Now in its third year, Film Society of Lincoln Center and Cinema Tropical’s Neighboring Scenes program serves as a continued reminder that Latin American cinema is where it’s at. Showcasing 17 films from all over the continent, the week-long event features fearless debuts, daring dramas, and the best from countries like Mexico, Brazil, Costa Rica, Colombia, and beyond.
Opening the 2018 edition of Neighboring Scenes is Anahí Berneri‘s Alanis. Starring Sofía Gala Castaglione in the title role (alongside her real-life son Dante), this film offers an unsparing look at the life of a young mother and sex worker in Buenos Aires during a three day period. Tackling head on Argentina’s prostitution laws and shooting its sex scenes with an unflinching lens, Berneri’s film is no Pretty Woman.
Boasting what has to be the most star wattage of any of the films presented, Santiago Mitre’s La cordillera (The Summit) is a political thriller set at a summit of Latin American presidents in Chile. Set against a striking set of snow-capped mountains, that country’s president (played by Argentine superstar Ricardo Darín) will have to face political and family drama that risks destroying his career. In addition to Darín, Mitre has recruited Dolores Fonzi, Erica Rivas, Elena Anaya, Paulina García, Daniel Giménez Cacho, Alfredo Castro, and even Christian Slater.
Skewing younger — much like his previous film, I Promise You Anarchy — is Mexican-Guatemalan filmmaker Julio Hernández Cordón’s latest, Atrás hay relámpagos (Lightning Falls Behind). Set in Costa Rica and featuring playful camerawork, Hernández Cordón’s plucky flick centers on two rebellious girls Sole (Adriana Alvarez) and Ana (Natalia Arias) who find something inside the trunk of a car (while trying to kickstart their vintage cab service, as one does) that they’d rather forget. With its electric leads and a gorgeous cinematography showcasing the beauty of an urban Costa Rica, Atrás hay relámpagos joins the ever-growing canon of high-caliber films coming out of Central America.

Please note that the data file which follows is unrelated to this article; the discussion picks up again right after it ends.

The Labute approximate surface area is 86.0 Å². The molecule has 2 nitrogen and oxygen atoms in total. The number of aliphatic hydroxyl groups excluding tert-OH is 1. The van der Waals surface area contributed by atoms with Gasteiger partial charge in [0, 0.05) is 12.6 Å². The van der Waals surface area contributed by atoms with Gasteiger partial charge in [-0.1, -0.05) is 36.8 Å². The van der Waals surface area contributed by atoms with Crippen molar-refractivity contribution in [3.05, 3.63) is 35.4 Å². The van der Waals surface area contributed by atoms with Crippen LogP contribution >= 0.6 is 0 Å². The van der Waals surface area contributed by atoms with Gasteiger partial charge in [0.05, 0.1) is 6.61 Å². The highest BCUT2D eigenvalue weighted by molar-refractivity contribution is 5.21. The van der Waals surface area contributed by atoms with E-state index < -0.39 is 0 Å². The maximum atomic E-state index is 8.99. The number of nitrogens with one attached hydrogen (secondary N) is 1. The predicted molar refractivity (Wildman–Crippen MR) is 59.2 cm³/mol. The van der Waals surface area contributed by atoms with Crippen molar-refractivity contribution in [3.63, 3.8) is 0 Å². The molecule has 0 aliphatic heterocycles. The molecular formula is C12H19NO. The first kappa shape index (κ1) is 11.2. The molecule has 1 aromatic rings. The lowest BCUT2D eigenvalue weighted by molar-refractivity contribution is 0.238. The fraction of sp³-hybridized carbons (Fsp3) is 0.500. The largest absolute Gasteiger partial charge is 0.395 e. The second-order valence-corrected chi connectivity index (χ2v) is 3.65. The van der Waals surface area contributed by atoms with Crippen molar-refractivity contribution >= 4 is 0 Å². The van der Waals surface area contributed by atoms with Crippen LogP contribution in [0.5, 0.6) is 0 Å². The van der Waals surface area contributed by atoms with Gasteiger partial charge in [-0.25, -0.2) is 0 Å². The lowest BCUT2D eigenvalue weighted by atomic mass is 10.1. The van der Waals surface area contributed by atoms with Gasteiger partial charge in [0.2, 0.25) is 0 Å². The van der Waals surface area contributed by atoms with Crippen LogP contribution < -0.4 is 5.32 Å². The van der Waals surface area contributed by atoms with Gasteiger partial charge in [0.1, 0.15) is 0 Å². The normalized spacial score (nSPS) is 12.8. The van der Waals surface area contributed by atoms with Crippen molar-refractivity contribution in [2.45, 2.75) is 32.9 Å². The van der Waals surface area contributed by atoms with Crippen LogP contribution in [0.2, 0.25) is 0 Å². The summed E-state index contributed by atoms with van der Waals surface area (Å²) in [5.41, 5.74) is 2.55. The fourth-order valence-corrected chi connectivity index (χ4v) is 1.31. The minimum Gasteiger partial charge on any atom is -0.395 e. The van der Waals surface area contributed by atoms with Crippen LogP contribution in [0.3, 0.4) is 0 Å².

Those looking for documentary fare should check out Maria Jose Cuevas‘ look at aging vedettes, Bellas de noche (Beauties of the Night), Pablo Escoto’s lyrical take on Mexican fishermen Ruinas tu reino (Ruins, Your Realm) and Tiziana Panizza’s hodgepodge of a portrait of Easter Island (it boasts footage from 32 other docs) Tierra Sola (Solitary Land). And with other fiction films dealing with Colombia’s colonial past, following Brazilians traveling the world, and even fictionalizing recent Bolivian history, the entire varied selection of Neighboring Scenes has something for anyone looking to catch the most exciting work coming out of Latin America.
Neighboring Scenes runs February 28-March 4, 2018.